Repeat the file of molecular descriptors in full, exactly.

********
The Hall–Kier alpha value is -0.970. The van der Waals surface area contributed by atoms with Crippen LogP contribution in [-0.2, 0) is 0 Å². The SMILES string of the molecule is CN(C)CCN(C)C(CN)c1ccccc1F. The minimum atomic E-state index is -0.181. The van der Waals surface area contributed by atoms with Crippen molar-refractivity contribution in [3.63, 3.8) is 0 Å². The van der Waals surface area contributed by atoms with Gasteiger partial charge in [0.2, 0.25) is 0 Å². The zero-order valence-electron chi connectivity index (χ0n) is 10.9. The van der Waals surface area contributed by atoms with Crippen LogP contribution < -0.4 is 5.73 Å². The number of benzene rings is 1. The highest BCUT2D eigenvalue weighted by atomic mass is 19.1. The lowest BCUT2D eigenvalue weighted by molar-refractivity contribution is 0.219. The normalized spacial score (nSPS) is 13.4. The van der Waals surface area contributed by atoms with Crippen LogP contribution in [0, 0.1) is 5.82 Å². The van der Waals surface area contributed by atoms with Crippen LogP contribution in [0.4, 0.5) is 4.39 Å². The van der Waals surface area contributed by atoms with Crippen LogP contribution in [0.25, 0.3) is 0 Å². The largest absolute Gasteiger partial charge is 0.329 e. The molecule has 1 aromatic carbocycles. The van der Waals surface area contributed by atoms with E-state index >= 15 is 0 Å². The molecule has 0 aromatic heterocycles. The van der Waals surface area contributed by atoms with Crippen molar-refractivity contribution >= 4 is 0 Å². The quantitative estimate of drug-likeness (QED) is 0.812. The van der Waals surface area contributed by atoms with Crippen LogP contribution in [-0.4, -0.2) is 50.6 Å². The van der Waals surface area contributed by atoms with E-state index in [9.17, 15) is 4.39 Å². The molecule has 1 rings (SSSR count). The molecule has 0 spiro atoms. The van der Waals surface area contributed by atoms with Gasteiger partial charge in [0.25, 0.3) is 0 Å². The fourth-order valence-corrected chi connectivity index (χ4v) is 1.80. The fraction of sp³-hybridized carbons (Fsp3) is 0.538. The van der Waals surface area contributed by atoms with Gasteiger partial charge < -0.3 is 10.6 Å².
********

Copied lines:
The Hall–Kier alpha value is -0.970. The van der Waals surface area contributed by atoms with Crippen LogP contribution in [-0.2, 0) is 0 Å². The SMILES string of the molecule is CN(C)CCN(C)C(CN)c1ccccc1F. The minimum atomic E-state index is -0.181. The van der Waals surface area contributed by atoms with Crippen molar-refractivity contribution in [3.63, 3.8) is 0 Å². The van der Waals surface area contributed by atoms with Gasteiger partial charge in [0.2, 0.25) is 0 Å². The zero-order valence-electron chi connectivity index (χ0n) is 10.9. The van der Waals surface area contributed by atoms with Crippen LogP contribution < -0.4 is 5.73 Å². The number of benzene rings is 1. The highest BCUT2D eigenvalue weighted by atomic mass is 19.1. The lowest BCUT2D eigenvalue weighted by molar-refractivity contribution is 0.219. The normalized spacial score (nSPS) is 13.4. The van der Waals surface area contributed by atoms with Crippen LogP contribution in [0, 0.1) is 5.82 Å². The van der Waals surface area contributed by atoms with Crippen LogP contribution in [0.4, 0.5) is 4.39 Å². The van der Waals surface area contributed by atoms with Crippen LogP contribution in [0.25, 0.3) is 0 Å². The largest absolute Gasteiger partial charge is 0.329 e. The molecule has 1 aromatic carbocycles. The van der Waals surface area contributed by atoms with E-state index >= 15 is 0 Å². The molecule has 0 aromatic heterocycles. The van der Waals surface area contributed by atoms with Crippen molar-refractivity contribution >= 4 is 0 Å². The quantitative estimate of drug-likeness (QED) is 0.812. The van der Waals surface area contributed by atoms with Crippen LogP contribution in [-0.4, -0.2) is 50.6 Å². The van der Waals surface area contributed by atoms with E-state index in [9.17, 15) is 4.39 Å². The molecule has 1 rings (SSSR count). The molecule has 0 spiro atoms. The van der Waals surface area contributed by atoms with Gasteiger partial charge in [0.25, 0.3) is 0 Å². The fourth-order valence-corrected chi connectivity index (χ4v) is 1.80. The fraction of sp³-hybridized carbons (Fsp3) is 0.538. The van der Waals surface area contributed by atoms with Gasteiger partial charge < -0.3 is 10.6 Å².